Matildas used as a bargaining chip - Gallop

Football Federation Australia (FFA) has confirmed the Matildas USA tour will be scrapped following a decision by the bulk of the squad to boycott matches as part of an ongoing pay dispute.

The games against the newly-crowned World Champions were scheduled for September 17 and 20.

The FFA made the announcement on Thursday following discussions with the United States Soccer Federation (USSF).

It is understood six players wanted to go ahead with the tour, including World Cup co-captain Lisa De Vanna.

The Matildas have received widespread support for their stance as the pay dispute threatens to engulf the Socceroos' World Cup qualifiers and the A-League.

De Vanna breaks ranks on Matildas tour boycott

In a statement the FFA said the players’ union rejected an offer that would have seen the Matildas on tour with an immediate payment under an interim agreement that included increased pay rates.

According to the statement Professional Footballers Australia said the Matildas would not go to the USA unless a $30 million four-year CBA covering the Socceroos and A-League was also agreed.

FFA CEO David Gallop said that the Matildas interests have been taken hostage by the PFA.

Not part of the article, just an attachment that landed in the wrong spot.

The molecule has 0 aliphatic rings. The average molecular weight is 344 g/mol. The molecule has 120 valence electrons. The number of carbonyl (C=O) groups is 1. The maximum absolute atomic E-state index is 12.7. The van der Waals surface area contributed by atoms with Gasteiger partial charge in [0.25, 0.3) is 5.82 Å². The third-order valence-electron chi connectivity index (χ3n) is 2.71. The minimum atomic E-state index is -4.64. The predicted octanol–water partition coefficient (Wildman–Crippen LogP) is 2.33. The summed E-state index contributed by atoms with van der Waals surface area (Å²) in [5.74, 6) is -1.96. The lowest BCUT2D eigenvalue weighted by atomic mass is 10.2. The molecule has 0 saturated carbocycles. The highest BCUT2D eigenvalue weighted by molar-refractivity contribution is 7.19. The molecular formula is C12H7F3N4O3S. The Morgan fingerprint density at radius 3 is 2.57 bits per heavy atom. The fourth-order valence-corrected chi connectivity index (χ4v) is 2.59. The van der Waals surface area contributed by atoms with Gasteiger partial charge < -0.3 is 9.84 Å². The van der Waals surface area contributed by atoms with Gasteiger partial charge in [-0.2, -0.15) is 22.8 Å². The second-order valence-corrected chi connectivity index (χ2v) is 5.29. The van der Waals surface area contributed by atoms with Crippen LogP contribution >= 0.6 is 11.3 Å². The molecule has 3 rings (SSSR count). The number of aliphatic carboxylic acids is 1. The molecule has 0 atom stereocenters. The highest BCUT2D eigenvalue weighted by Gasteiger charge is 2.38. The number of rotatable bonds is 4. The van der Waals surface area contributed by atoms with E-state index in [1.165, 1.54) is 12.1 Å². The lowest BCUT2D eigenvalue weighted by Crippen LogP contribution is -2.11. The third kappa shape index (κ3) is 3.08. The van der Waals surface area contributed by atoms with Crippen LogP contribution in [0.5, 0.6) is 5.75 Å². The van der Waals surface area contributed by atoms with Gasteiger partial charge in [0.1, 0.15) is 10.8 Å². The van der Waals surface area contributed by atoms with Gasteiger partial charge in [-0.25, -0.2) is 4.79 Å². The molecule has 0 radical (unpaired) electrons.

The Matildas have not been paid for two months since the end of their collective bargaining agreement.

“Sadly, the Matildas will not be playing the USA because FFA and the A-League clubs can’t meet the PFA’s unaffordable demands in relation to the level of the salary cap for A-League players,” Gallop said.

“This is a competition in which the clubs lost a collective $17 million last season. 

“What we have today is an extraordinary situation in which the two male playing groups in the Socceroos and A-League continue to be paid by FFA and A-League clubs, but the female players aren't being paid.

"This could have been fixed today if the PFA had accepted the interim deal.

“The Matildas alone are the ones being directly affected as a result of the whole of game CBA talks not being resolved.”

Earlier in the day Canberra United’s Ashleigh Sykes told tthe ABC that players were being forced to choose between their international career and getting a job.

“It gets pretty tight, in my position at the moment it's been hard to get a job, but for me it's coming down to almost a choice now - do I make myself available for Matildas duties, or do I work?,” Sykes told the ABC.